This week’s featured scientist is a former board member with 5 years of experience with Market Science! Daniel Stanton is an Assistant Professor in the Department of Ecology, Evolution and Behavior in the College of Biological Sciences. He studies plants and lichens in extreme environments, from the world’s driest desert to high mountains and Minnesota winters (we may be used to them, but they are quite extreme for most organisms). He focuses on how these organisms adapt to difficult conditions, and how those adaptations change the places where they grow. Moss and lichens are particular favorites, since they are some of the toughest multicellular organisms that we know, in some cases even able to survive in space.
Did you know…
- The orange lichens on North Shore rocks have been shown to survive more than 18 months in space!
- Some lichens glow under uv light. Fluorescence is not just pretty colors, its a way of dissipating harmful uv rays, just like sunscreen.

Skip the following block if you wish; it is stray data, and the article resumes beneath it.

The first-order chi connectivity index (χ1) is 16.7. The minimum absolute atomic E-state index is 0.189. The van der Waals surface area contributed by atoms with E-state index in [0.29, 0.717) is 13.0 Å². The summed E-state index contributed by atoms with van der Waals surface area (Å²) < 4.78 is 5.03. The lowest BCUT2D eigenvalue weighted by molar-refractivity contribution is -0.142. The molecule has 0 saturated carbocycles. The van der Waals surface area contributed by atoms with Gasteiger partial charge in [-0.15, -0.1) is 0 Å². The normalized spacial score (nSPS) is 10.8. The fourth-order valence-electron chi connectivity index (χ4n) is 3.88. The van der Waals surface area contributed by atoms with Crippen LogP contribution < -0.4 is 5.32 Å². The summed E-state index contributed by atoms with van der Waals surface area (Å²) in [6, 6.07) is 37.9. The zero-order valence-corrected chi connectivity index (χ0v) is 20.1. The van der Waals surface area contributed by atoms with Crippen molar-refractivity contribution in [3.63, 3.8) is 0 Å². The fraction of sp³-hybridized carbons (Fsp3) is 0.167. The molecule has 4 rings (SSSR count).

- Mosses and lichens were the first stages in rebuilding our forests and prairies after the glaciers retreated, since they are some of the only plants capable of growing on bare rock.
- Bacteria living in mosses help fertilize our northern forests.
- Peat moss (Sphagnum) in bogs is one of the largest stores of carbon on the planet, more than any kind of tree. North of Red Lake/Miskwaagamiiwi-zaaga’igan, here in Minnesota, is the largest peat-land in the lower 48.
Studying moss and lichen is incredibly interesting, but can also seem confusing. Daniel Stanton gives a brief introduction to his research as well as moss and lichen biology in the videos below
We have several useful videos for you! Watch how you can observe lichens in your own communities. Then, test your skills by counting and identifying the different lichens on a tree and stick along with Dr. Stanton. Finally, check out the lichen key we have available and identify the lichens near your home. We also have some coloring sheets of different lichens for younger learners. You can find all of the activities and the full videos linked below!
Blog post of National Geographic funded work on desert lichens: https://chilelichenfogdesert.weebly.com/blog